Major depression can interfere with everyday life and make it difficult to function. Now, researchers claim that they have identified 44 different genomic variants (loci) that have a statistically significant association with depression. With this information, it may be easier for doctors to spot and treat the condition in patients in the future (“Forty-four genomic variants linked to major depression,” 2018).
“This study is a game-changer,” said lead author Patrick F. Sullivan, Yeargen Distinguished Professor of Psychiatry and Genetics and Director of the Center for Psychiatric Genomics at the University of North Carolina School of Medicine. “Figuring out the genetic basis of major depression has been really hard. A huge number of researchers across the world collaborated to make this paper, and we now have a deeper look than ever before into the basis of this awful and impairing human malady. With more work, we should be able to develop tools important for treatment and even prevention of major depression.”
Of the 44 loci identified by the Sullivan and his team, 30 are newly discovered. In addition, 153 other significant genes were also identified.
“Major depression represents one of the world’s most serious public health problems,” said Steven E. Hyman, former director of the U.S. National Institute of Mental Health. “Despite decades of effort there have been, until now, only scant insights into its biological mechanisms. This unfortunate state of affairs has severely impeded treatment development, leaving the many people who suffer from depression with limited options. This landmark study represents a major step toward elucidating the biological underpinnings of depression.”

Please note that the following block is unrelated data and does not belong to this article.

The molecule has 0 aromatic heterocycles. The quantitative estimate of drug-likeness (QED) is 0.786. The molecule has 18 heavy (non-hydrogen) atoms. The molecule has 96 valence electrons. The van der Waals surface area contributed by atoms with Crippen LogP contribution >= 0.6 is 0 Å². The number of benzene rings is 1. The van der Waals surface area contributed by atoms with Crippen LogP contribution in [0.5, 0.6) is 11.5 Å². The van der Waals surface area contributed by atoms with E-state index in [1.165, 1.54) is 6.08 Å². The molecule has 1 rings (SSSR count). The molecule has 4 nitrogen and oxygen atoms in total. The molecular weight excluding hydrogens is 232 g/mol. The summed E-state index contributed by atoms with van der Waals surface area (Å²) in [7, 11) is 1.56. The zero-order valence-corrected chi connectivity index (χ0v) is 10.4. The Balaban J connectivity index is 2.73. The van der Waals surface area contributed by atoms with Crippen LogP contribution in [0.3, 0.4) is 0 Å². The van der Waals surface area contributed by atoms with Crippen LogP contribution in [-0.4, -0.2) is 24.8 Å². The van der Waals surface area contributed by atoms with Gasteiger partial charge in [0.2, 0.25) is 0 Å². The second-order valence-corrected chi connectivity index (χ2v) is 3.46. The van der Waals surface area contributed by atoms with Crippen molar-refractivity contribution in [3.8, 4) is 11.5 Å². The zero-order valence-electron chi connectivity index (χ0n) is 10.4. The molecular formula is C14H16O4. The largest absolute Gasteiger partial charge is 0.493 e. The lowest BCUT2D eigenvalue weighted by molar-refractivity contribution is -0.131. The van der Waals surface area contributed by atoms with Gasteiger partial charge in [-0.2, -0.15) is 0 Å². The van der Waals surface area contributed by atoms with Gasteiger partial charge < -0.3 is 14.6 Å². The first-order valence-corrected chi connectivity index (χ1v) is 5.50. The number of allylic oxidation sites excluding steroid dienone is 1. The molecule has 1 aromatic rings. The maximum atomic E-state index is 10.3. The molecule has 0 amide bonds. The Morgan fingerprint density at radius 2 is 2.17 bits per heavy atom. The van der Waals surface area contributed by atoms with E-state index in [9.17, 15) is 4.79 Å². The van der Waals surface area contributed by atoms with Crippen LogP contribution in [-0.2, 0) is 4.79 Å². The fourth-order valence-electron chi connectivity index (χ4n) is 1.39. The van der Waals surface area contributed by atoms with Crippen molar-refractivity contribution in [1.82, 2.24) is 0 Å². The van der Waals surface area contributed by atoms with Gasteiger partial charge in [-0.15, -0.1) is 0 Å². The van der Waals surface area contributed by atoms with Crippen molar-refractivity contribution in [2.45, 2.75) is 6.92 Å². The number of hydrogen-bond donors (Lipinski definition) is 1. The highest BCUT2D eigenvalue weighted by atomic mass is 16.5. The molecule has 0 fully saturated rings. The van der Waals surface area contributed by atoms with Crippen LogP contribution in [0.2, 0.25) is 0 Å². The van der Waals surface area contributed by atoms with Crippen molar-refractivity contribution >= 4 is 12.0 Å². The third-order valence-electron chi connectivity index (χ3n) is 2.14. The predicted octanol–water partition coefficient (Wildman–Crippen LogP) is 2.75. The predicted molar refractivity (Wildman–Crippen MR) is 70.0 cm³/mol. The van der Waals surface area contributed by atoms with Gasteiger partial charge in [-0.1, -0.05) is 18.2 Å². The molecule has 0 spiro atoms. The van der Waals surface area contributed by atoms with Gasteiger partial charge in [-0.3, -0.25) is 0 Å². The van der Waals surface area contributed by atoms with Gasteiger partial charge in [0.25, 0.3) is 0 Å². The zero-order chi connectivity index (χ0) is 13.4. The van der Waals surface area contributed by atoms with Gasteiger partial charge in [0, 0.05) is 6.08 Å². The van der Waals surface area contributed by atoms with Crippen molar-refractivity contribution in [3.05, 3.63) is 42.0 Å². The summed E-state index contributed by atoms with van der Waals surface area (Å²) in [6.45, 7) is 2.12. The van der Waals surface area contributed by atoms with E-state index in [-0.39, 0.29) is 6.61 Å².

Identifying Sadness vs. Depression
It is not uncommon for us to become sad from time to time, but how do we know when it’s more than just a passing emotion?
Some of the underlying symptoms of depression are a lack of energy, motivation, and an inability to experience joy (Winch, 2018). One of the key differences between passing sadness and depression is that depression is an abnormal emotional state. This means that it negatively impacts our thinking, emotions, perceptions and behaviors across the board.
If you think that you may be suffering from depression, do not hesitate to contact a medical professional for more information and assistance. There are treatment options for individuals who may be living with depression.
“Forty-four genomic variants linked to major depression.” University of North Carolina Health Care. Retrieved May 4, 2018.
Winch, Guy. “The Important Difference Between Sadness and Depression.” Psychology Today. Retrieved May 4, 2018.